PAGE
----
See UBR 938 AM.pdf. This small complex was built on the Tsetsee gün, the highest peak of Bogd khan Mountain, the northern range surrounding the capital. Some photos of the small old temple complex are displayed in the Manzshir temple museum, Zuunmod. The temple is known as Bogdiin khiid or Tsetsee günii khural though Maidar calls it the Dünjingarawiin süm (Maidar, D., Mongoliin arkhitektur ba khot baiguulalt, [Mongolian Architecture and City Planning] Ulaanbaatar 1972, p. 100., and Maidar, D., Mongoliin khot tosgonii gurwan zurag. [Three maps of Mongolian Cities and Villages] Ulaanbaatar 1970, p. 72.). However, this is the name of another temple mapped by Rinchen (UBR 924 Rinchen 924). The honour of Tsetsee gün is connected to the worship of local mountain spirits and also the national heroes and ancestors of Mongols. Therefore, the belongings of famous descendansts of Chinggis khan (see below) were kept here and used for worshipping the owoo. Later, lamas from Ikh Khüree and from the nearby Manzshir monastery also came here to hold rituals in honour of the local spirits. Women were forbidden to enter the temple or take part in the ceremonies. According to S. Dulam (pp. 74–76.), the 2nd jewtsündamba khutagt once visited the mountain Khan Uul, and since that time, it has been known as the Bogd khan Mountain. On the initiative of Zorigt wan Yündendorj (1778-1828), the amban, three mountain areas were officially declared protected sacred areas to be conserved and revered. They were: Bogd khan uul in 1778, Khentii Khan Uul in 1797 and Otgontenger Uul (in the Altai mountain range) in 1818. Thus, the Bogd khan mountain was the very first strictly protected area in the world. Ritual ceremonies were held on the two highest peaks of Bogd khan Mountain, Tsetsee gün and Tüshee gün, annually. The 2nd jewtsündamba khutagt asked Raden khanchen Agwaanprinlaijamts (TIB: rwa-sgreng mkhan-chen ngag-dbang ‘phrin-las rgya-mtsho) to compose the text for the ritual ceremony, which also included offering incense and a golden drink offering (san serjim, TIB: bsang gser-skyems) all of which were presented to the local spirits of the mountain. The main protector spirit of Bogd khan Range is Garuda (TIB: khyung), the mythical bird. On Tsetsee gün, the owoo of Bogd khan Mountain was in front of a cliff in whose face was a formation looking like a Garuda bird with extended wings. In front of the owoo, there was a square table that was used for food and drink offerings. In either side of it there were two smaller owoos, the left one being the owoo of religion, and the right one the owoo of politics. Pozneyev (p. 51.), has a similar account to Jambal (English text pp. 16-18., Mongolian text pp. 693-695.), saying that offerings were made twice a year to Khan uul. Jambal states that the Bogd khan mountain was worshipped twice a year, with the Manchu amban attending the spring worship and the Mongol amban the autumn one, the latter staying at the nearby Chuluut valley for almost two months on these occasions. There was also a temple complex, which can be seen in an old photo taken in 1925 by a German tourist, Schulz in the exhibition hall of Manzshir monastery (also kept in the Film Archive collection: K23846). The photos show a complex consisting of three small wooden shrines, with a tower on the right used for calling lamas to the ceremony in the right. The main temple was decorated with a top ornament, and its roof spines were decorated with a thousand of carved elephant heads (Dulam, p. 76.). In the background, behind the temple, the owoo can be seen on the top of the cliff. S. Dulam adds that rituals were held here from time to time. Bows and arrows, saddles and harnesses of the two heroes, called Büüwei Baatar (Baatar beil) and Shijir baatar (Zasag beil Shijir baatar) who was the younger brother of Öndör gegeen Zanabazar were kept in the temple. Both Dendew (p. 41.) and Jambal (English text p. 16., Mongolian text p. 694.) say that the bow and arrows of Baatar beil or Büüwei baatar were kept here. According to legend, Büüwei baatar was sometimes seen on the north-east of the peak as if looking around (Dendew, p. 41.). Thus, the peak was said to be his watch post. One day before the ceremony to the mountain spirits, which was to be led by a prince from Tüsheet khan clan (descendants of Chinggis khan) the following items were delivered from Dünjingaraw temple (Rinchen 924) on two white camels to Tsetsee gün: the black weapon (Dulam, p. 76. khar tsakhiur buu, ‘ black rifle, gun’), bows, arrows, swords and armor belonging to Awtai sain khan (16th century statesmen of Tüsheet khan aimag) and Baatar beil, as well as a tiger-skin, leopard-skin, bear-skin, wolf-skin etc. Jambal (English text p. 16, Mongolian text p. 694), relates how money was sent from Peking to be offered on the Bogd khan mountain’s owoo because the Bogd khan mountain bore the rank ‘tüshee gün’. There was a hole in a building situated beside the owoo and the money used to be thrown into this hole. (Jambal used the word baishin, meaning building. It must be identical with the temple complex described above.) According to Dulam (p. 76.), for the great incense offering (san) many sackfuls of different kinds of incense and juniper branches were burnt in the Tsetsee gün incense vessel, which was decorated with three elephant heads. The worshippers arrived at the temple the day before the ceremony to make offerings at the table. The tsorj went to the jewtsündamba khutagt to ask for the religious and political symbols of the country such as the flag, the golden helmet, golden silk robes etc. to be delivered in a procession to the mountain. Dulam adds (p. 75.) that in 1845 tea, flour, oil and other ingredients were delivered to worship the owoo by Manba datsan, the Ikh Khüree medical monastic school. According to B. Daajaw, before the annual ceremony, the nobles and the participating lamas prepared for it in nearby valleys to the south-east of Tsetsee gün called Shashin khurakhiin am (‘the valley of religious gathering’), and Tör khurakhiin am (‘the valley of political gathering’). After the ceremony, they held a naadam festival in each of the two valleys. There are other sacred places in Bogd khan Mountain, such as Baruun shireet/shiweet, where Öndör gegeen’s meditation cave (Öndör gegeenii agui) can be found with an incense vessel (boipor, TIB: spos-phor, incense burner) placed near it. According to Dendew (p. 41.), in this cave there was a rock, which became black (no other or more exact data is given). According to Jambal (English text pp. 17-18., Mongolian text p. 695.), Yünden wan (the same Zorigt wan Yündendorj mentioned above) also erected a monumental statue on the Baruun shireet peak of Bogd khan Mountain. Dendew (p. 41.) confirms this and adds that the statue had an inscription on it saying “It was presented by the holy Yündendorj” (“Bogd Yündendorj khicheengüilen örgöw”). Dünjingaraw peak (on the south-west of Zaisan tolgoi, elevation: 1755 m, N. 47°52.124’, E. 106°53.503’) was also worshipped (no information is given on which days or by whom it was worshipped). Nowadays there is a large owoo complex, called Khiimoriin owoo, on the northern slope of the mountain. According to Jambal (English text p. 17., Mongolian text p. 695.), it was also Yünden wan who, in about 1837, set out the words OM ÁH HÚM in white stones on the north side of Bogd khan mountain so as to make the Bogd khaan’s drinking water pure. It was replaced in 1936 on the 15th anniversary of the revolution with the Soyombo, the national Mongolian symbol, which can be seen today. According to Mönkhbat (p. 31), Tsetsee gün temple was destroyed in 1924. All data on this temple is kindly provided by Kristina Teleki and Zsuzsa Majer who retain copyright. See relevant section in Monasteries and Temples of Bogdiin Khüree, Ikh Khüree or Urga, the Old Capital City of Mongolia in the First Part of the Twentieth Century: Zsuzsa Majer, Krisztina Teleki Budapest, Hungary. Ulaanbaatar 2006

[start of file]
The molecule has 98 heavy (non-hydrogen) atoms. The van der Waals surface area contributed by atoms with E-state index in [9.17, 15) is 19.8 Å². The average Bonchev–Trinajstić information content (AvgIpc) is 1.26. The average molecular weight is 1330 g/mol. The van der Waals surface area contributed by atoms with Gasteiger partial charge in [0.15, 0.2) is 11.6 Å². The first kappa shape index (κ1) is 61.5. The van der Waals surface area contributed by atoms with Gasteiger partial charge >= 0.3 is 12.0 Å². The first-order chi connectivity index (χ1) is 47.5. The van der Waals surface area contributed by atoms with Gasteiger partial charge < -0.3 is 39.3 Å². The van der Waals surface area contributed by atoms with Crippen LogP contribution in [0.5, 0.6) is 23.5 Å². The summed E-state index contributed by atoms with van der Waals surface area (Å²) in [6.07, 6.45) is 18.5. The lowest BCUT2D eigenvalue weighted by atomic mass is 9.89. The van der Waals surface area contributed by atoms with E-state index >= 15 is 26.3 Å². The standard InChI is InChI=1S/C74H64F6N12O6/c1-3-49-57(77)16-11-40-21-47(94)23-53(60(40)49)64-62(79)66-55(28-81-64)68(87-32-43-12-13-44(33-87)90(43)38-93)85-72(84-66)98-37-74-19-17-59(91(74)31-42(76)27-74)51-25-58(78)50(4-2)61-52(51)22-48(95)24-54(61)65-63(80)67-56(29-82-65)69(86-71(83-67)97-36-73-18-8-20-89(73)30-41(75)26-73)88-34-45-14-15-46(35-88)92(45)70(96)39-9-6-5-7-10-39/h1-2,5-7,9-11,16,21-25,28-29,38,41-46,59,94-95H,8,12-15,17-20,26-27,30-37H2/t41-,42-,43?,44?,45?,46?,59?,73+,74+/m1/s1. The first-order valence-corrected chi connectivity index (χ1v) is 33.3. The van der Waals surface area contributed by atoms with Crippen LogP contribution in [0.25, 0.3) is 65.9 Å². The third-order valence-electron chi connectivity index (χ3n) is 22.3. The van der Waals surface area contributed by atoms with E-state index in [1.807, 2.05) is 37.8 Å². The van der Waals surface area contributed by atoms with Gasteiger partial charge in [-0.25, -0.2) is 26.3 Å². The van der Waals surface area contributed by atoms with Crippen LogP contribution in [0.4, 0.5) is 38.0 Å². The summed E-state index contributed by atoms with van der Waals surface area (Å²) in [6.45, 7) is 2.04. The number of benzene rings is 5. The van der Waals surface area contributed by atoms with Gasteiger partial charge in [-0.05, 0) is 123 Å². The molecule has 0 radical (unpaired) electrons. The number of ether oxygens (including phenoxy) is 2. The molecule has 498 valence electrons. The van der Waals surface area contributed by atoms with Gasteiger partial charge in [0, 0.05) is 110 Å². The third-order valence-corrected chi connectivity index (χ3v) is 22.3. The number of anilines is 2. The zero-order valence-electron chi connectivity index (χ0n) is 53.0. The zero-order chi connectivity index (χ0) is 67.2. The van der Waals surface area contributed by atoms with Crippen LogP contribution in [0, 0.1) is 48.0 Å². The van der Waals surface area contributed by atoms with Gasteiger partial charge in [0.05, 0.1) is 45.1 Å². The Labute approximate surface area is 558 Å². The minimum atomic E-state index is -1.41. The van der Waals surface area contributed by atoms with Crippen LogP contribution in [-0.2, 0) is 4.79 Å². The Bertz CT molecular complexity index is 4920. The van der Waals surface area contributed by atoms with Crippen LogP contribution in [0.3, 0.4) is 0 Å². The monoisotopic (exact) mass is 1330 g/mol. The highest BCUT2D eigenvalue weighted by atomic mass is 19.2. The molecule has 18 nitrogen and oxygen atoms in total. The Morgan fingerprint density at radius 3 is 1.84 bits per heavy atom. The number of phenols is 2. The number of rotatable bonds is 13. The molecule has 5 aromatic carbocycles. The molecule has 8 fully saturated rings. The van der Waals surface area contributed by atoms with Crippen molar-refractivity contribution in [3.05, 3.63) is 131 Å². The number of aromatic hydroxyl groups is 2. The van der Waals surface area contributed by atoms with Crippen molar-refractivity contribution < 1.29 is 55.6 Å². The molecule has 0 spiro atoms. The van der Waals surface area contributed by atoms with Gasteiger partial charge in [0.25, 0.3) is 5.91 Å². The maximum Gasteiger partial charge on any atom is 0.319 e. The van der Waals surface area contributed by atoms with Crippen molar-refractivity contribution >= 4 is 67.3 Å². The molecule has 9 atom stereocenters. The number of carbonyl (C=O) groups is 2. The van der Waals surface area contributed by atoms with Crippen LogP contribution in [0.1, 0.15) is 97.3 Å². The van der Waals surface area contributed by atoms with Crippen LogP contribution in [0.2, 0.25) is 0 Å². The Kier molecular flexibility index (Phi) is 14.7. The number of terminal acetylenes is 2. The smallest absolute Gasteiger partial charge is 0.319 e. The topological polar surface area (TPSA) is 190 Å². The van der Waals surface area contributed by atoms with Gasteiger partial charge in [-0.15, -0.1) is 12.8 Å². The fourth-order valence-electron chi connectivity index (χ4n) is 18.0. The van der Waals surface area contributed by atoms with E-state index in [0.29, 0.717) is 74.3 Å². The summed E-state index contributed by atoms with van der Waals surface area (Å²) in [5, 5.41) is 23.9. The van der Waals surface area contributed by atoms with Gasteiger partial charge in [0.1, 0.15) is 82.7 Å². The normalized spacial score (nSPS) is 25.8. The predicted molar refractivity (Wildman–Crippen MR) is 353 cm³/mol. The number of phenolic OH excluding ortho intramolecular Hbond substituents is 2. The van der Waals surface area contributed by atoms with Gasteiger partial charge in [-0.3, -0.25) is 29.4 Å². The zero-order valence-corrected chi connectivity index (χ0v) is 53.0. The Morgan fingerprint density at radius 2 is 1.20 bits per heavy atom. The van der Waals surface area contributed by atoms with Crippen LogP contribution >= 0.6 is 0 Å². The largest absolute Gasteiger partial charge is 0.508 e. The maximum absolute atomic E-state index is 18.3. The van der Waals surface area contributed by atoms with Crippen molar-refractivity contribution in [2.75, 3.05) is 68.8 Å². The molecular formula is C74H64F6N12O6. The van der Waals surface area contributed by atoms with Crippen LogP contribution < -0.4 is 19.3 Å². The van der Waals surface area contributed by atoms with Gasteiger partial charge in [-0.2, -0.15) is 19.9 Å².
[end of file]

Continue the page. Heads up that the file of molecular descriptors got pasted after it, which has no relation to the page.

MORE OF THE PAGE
Хүснэгтийн дугаар :
UBR 938

судалгааны баг :
Team: Д

Газрын зураг :

Additional Material / Нэмэлт материал

UBR 938

Архивын зургууд :